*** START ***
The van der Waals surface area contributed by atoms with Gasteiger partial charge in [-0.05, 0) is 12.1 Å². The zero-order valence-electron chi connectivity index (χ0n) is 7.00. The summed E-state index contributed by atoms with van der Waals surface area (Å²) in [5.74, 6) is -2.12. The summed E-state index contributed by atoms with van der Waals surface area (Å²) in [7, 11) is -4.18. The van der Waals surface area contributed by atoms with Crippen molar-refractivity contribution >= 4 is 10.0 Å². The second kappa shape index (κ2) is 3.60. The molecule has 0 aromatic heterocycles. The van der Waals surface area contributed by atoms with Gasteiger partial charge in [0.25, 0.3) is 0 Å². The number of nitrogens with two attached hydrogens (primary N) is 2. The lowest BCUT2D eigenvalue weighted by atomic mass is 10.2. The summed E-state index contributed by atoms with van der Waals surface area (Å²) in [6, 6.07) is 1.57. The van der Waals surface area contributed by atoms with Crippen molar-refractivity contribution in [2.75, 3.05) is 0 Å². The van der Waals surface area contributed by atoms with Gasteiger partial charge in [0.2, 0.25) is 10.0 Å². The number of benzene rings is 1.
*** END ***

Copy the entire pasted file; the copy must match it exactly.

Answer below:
The van der Waals surface area contributed by atoms with Gasteiger partial charge in [-0.05, 0) is 12.1 Å². The zero-order valence-electron chi connectivity index (χ0n) is 7.00. The summed E-state index contributed by atoms with van der Waals surface area (Å²) in [5.74, 6) is -2.12. The summed E-state index contributed by atoms with van der Waals surface area (Å²) in [7, 11) is -4.18. The van der Waals surface area contributed by atoms with Crippen molar-refractivity contribution >= 4 is 10.0 Å². The second kappa shape index (κ2) is 3.60. The molecule has 0 aromatic heterocycles. The van der Waals surface area contributed by atoms with Gasteiger partial charge in [0.25, 0.3) is 0 Å². The number of nitrogens with two attached hydrogens (primary N) is 2. The lowest BCUT2D eigenvalue weighted by atomic mass is 10.2. The summed E-state index contributed by atoms with van der Waals surface area (Å²) in [6, 6.07) is 1.57. The van der Waals surface area contributed by atoms with Crippen molar-refractivity contribution in [2.75, 3.05) is 0 Å². The van der Waals surface area contributed by atoms with Gasteiger partial charge in [0.2, 0.25) is 10.0 Å². The number of benzene rings is 1.